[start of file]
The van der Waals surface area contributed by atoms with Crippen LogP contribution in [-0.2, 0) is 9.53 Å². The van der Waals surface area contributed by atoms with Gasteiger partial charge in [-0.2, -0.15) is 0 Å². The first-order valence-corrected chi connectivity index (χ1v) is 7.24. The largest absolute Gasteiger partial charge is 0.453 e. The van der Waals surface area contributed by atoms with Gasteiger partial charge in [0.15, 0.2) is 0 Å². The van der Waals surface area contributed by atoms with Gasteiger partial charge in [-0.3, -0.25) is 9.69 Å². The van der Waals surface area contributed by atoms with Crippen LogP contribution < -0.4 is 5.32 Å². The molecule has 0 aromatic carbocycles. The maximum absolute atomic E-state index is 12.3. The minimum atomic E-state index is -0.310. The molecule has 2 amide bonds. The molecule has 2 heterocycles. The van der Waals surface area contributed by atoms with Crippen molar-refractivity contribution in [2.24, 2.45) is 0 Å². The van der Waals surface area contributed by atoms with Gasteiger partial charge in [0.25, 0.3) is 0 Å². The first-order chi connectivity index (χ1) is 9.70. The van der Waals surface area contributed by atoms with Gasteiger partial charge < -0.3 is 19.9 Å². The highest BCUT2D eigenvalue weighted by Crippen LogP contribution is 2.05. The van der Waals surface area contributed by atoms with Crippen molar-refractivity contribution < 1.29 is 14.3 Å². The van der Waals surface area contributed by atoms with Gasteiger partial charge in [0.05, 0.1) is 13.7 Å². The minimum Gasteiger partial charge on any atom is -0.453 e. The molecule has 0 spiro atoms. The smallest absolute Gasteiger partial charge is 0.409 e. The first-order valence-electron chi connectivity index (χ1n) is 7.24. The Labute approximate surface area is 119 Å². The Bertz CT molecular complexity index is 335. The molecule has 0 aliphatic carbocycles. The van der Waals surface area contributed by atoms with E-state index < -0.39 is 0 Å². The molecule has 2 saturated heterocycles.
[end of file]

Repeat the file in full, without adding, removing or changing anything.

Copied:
The van der Waals surface area contributed by atoms with Crippen LogP contribution in [-0.2, 0) is 9.53 Å². The van der Waals surface area contributed by atoms with Gasteiger partial charge in [-0.2, -0.15) is 0 Å². The first-order valence-corrected chi connectivity index (χ1v) is 7.24. The largest absolute Gasteiger partial charge is 0.453 e. The van der Waals surface area contributed by atoms with Gasteiger partial charge in [0.15, 0.2) is 0 Å². The van der Waals surface area contributed by atoms with Gasteiger partial charge in [-0.3, -0.25) is 9.69 Å². The van der Waals surface area contributed by atoms with Crippen LogP contribution < -0.4 is 5.32 Å². The molecule has 0 aromatic carbocycles. The maximum absolute atomic E-state index is 12.3. The minimum atomic E-state index is -0.310. The molecule has 2 amide bonds. The molecule has 2 heterocycles. The van der Waals surface area contributed by atoms with Crippen molar-refractivity contribution in [2.24, 2.45) is 0 Å². The van der Waals surface area contributed by atoms with Gasteiger partial charge in [0.25, 0.3) is 0 Å². The first-order chi connectivity index (χ1) is 9.70. The van der Waals surface area contributed by atoms with Gasteiger partial charge < -0.3 is 19.9 Å². The highest BCUT2D eigenvalue weighted by Crippen LogP contribution is 2.05. The van der Waals surface area contributed by atoms with Crippen molar-refractivity contribution < 1.29 is 14.3 Å². The van der Waals surface area contributed by atoms with Gasteiger partial charge in [0.05, 0.1) is 13.7 Å². The minimum Gasteiger partial charge on any atom is -0.453 e. The molecule has 0 spiro atoms. The smallest absolute Gasteiger partial charge is 0.409 e. The first-order valence-electron chi connectivity index (χ1n) is 7.24. The Labute approximate surface area is 119 Å². The Bertz CT molecular complexity index is 335. The molecule has 0 aliphatic carbocycles. The van der Waals surface area contributed by atoms with E-state index < -0.39 is 0 Å². The molecule has 2 saturated heterocycles.